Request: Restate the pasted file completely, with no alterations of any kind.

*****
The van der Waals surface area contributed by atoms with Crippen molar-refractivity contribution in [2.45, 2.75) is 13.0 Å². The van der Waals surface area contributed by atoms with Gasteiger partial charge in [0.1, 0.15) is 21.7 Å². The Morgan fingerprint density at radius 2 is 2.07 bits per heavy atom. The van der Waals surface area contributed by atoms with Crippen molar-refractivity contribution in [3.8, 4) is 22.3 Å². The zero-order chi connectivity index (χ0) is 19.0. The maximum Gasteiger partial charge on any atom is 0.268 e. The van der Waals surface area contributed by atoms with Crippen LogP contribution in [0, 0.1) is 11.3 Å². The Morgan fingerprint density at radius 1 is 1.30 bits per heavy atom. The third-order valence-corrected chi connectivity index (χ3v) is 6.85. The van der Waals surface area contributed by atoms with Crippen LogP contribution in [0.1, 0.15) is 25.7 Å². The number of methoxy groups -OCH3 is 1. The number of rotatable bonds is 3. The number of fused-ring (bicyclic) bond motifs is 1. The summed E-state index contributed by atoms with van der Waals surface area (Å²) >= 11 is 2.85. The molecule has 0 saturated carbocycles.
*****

The van der Waals surface area contributed by atoms with Crippen molar-refractivity contribution in [2.45, 2.75) is 13.0 Å². The van der Waals surface area contributed by atoms with Gasteiger partial charge in [0.1, 0.15) is 21.7 Å². The Morgan fingerprint density at radius 2 is 2.07 bits per heavy atom. The van der Waals surface area contributed by atoms with Crippen molar-refractivity contribution in [3.8, 4) is 22.3 Å². The zero-order chi connectivity index (χ0) is 19.0. The maximum Gasteiger partial charge on any atom is 0.268 e. The van der Waals surface area contributed by atoms with Crippen LogP contribution in [0, 0.1) is 11.3 Å². The Morgan fingerprint density at radius 1 is 1.30 bits per heavy atom. The third-order valence-corrected chi connectivity index (χ3v) is 6.85. The van der Waals surface area contributed by atoms with Crippen LogP contribution in [0.1, 0.15) is 25.7 Å². The number of methoxy groups -OCH3 is 1. The number of rotatable bonds is 3. The number of fused-ring (bicyclic) bond motifs is 1. The summed E-state index contributed by atoms with van der Waals surface area (Å²) >= 11 is 2.85. The molecule has 0 saturated carbocycles.